Red Light flowing from Galaxy (M 82, NGC 3034)


Object Name: M 82 (NGC 3034)
Telescope: Subaru Telescope / Cassegrain Focus
Instrument: FOCAS
Filter: B (0.45 micron), V (0.55 micron), H alpha (0.65 micron)
Color: Blue (B), Green (V), Red (H alpha)
Date: UT2000 February 2
Exposure: 30 sec (B) , 25 sec (V), 120 sec (H alpha), dithering two frames for           each color
Field of View: about 6 arcmins in diameter
Orientation: North up, east left
Position: RA(J2000.0) = 09h55m52.2s,
          Dec(J2000.0) = +69d40m47s (Ursa Major)
 
Explanation:
M82 is the 82nd object in Charles Messier's 1784 catalogue of faint nebulae. It is located approximately 12 million light-years from the Earth and is classified as an irregular galaxy because of its disordered shape. The bluish band seen running from the upper-left to the lower-right of the image is due to light from stars in the M82 galaxy. The red filamentary features extending perpendicular to the galaxy are due to ionized hydrogen gas emitting  its characteristic red light (the so-called "H alpha" line) at a wavelength of 6563 Angstroms. The filaments extend for over 10,000 light years in each  direction from the center of the galaxy.
 
This image was produced using the Subaru Telescope's Faint Object Camera and Spectrograph (FOCAS) on its first night of operation in February of this year. When fully commissioned, FOCAS will also be able to take spectra of many dozens of objects in a single exposure within its 6 arcminute field of view.
 
Up until the early 1960s, it was believed that the extended H alpha emission was caused by a single massive explosion at the center of M82. Later, large clouds of molecular hydrogen gas and many supernova remnants were discovered at the center of this galaxy. Further observations with the 45 meter radio telescope at the National Astronomical Observatory of Japan's Nobeyama Radio Observatory showed that the molecular gas is flowing outwards from the nucleus of M82. It is now thought that this outflow is being driven by the copious formation of massive stars (called a starburst) and subsequent supernova explosions. Astronomers call such galaxy-size outflows "superwinds".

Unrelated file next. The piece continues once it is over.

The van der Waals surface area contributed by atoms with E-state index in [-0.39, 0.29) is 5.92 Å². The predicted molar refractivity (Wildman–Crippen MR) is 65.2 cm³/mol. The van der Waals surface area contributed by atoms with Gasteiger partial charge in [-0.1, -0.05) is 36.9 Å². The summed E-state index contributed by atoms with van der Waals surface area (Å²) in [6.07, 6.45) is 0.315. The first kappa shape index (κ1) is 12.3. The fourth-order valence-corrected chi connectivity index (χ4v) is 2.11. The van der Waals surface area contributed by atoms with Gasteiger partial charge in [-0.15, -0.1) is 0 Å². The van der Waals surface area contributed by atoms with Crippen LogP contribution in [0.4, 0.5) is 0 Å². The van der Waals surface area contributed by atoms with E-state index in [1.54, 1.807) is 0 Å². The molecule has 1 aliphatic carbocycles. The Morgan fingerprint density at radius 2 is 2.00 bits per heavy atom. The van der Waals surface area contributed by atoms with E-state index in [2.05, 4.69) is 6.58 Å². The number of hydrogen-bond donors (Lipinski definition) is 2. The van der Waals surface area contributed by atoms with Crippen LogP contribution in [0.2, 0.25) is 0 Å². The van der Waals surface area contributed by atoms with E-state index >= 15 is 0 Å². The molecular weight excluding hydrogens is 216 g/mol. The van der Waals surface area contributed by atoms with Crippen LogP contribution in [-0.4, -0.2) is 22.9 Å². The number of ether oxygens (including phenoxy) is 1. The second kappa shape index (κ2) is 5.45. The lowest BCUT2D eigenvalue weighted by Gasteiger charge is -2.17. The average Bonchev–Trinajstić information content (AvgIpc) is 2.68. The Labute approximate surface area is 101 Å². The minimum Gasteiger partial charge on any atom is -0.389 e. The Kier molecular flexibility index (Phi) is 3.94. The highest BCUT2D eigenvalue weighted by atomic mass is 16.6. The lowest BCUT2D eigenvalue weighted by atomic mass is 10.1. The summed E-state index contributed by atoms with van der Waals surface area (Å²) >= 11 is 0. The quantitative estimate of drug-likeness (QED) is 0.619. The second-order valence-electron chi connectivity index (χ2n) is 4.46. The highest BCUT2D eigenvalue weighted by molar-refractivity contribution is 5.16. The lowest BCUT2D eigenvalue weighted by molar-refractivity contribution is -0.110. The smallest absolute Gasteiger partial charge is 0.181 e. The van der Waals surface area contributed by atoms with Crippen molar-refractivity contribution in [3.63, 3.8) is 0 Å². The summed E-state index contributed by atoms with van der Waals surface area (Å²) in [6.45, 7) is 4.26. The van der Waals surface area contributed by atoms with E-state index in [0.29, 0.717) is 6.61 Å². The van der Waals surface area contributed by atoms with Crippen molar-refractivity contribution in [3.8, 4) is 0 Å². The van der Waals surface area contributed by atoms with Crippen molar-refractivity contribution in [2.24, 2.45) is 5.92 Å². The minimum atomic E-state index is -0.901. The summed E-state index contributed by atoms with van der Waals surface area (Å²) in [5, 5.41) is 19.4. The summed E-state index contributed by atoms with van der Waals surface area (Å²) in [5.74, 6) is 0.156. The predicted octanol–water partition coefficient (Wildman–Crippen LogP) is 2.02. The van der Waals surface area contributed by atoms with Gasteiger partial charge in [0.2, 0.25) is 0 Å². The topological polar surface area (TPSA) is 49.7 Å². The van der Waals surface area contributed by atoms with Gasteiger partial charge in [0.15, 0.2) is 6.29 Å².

In addition to providing the ejection mechanism for the material from the galaxy, the superwind heats the gas, causing it to glow with the light of H alpha emission. Studying the M82 galaxy may provide clues to galaxy evolution in general and details of the composition of intergalactic material.
 
The Subaru Telescope had first light in January 1999 and is being continuously adjusted to improve its performance. During this time, test observations are being made with the seven first-phase instruments (including FOCAS). Use of the Subaru Telescope by the worldwide
astronomical community will start later this year, and many exciting new scientific results are sure to follow.
 
[NOTE: An image supporting this release is available at
* Low res (160KB)
  http://www.subaru.naoj.org/Science/press_release/0003/M82.jpg
* High res (836KB)
  http://www.subaru.naoj.org/Science/press_release/0003/M82_260.jpg]

Please follow SpaceRef on Twitter and Like us on Facebook.